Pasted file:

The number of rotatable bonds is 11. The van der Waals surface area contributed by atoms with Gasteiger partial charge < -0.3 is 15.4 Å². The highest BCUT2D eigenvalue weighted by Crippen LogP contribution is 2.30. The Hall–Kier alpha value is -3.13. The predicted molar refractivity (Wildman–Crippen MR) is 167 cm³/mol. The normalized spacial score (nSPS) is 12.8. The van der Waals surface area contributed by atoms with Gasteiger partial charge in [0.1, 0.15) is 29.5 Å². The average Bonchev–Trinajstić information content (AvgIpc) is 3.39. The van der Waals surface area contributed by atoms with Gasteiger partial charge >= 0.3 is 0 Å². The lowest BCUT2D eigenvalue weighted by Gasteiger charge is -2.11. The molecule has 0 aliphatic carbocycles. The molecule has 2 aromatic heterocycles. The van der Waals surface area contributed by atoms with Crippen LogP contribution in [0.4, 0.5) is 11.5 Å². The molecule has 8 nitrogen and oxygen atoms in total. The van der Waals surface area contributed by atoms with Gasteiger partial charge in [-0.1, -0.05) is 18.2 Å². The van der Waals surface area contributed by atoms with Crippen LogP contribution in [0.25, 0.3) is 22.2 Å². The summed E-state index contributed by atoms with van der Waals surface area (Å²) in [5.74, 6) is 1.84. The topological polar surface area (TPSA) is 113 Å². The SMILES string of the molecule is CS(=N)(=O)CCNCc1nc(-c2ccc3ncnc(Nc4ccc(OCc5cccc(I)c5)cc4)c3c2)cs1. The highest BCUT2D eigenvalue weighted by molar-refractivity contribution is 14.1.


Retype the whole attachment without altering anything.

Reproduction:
The number of rotatable bonds is 11. The van der Waals surface area contributed by atoms with Gasteiger partial charge < -0.3 is 15.4 Å². The highest BCUT2D eigenvalue weighted by Crippen LogP contribution is 2.30. The Hall–Kier alpha value is -3.13. The predicted molar refractivity (Wildman–Crippen MR) is 167 cm³/mol. The normalized spacial score (nSPS) is 12.8. The van der Waals surface area contributed by atoms with Gasteiger partial charge in [0.1, 0.15) is 29.5 Å². The average Bonchev–Trinajstić information content (AvgIpc) is 3.39. The van der Waals surface area contributed by atoms with Gasteiger partial charge >= 0.3 is 0 Å². The lowest BCUT2D eigenvalue weighted by Gasteiger charge is -2.11. The molecule has 0 aliphatic carbocycles. The molecule has 2 aromatic heterocycles. The van der Waals surface area contributed by atoms with Crippen LogP contribution in [0.4, 0.5) is 11.5 Å². The molecule has 8 nitrogen and oxygen atoms in total. The van der Waals surface area contributed by atoms with Gasteiger partial charge in [-0.1, -0.05) is 18.2 Å². The van der Waals surface area contributed by atoms with Crippen LogP contribution in [0.25, 0.3) is 22.2 Å². The summed E-state index contributed by atoms with van der Waals surface area (Å²) in [5.74, 6) is 1.84. The topological polar surface area (TPSA) is 113 Å². The SMILES string of the molecule is CS(=N)(=O)CCNCc1nc(-c2ccc3ncnc(Nc4ccc(OCc5cccc(I)c5)cc4)c3c2)cs1. The highest BCUT2D eigenvalue weighted by molar-refractivity contribution is 14.1.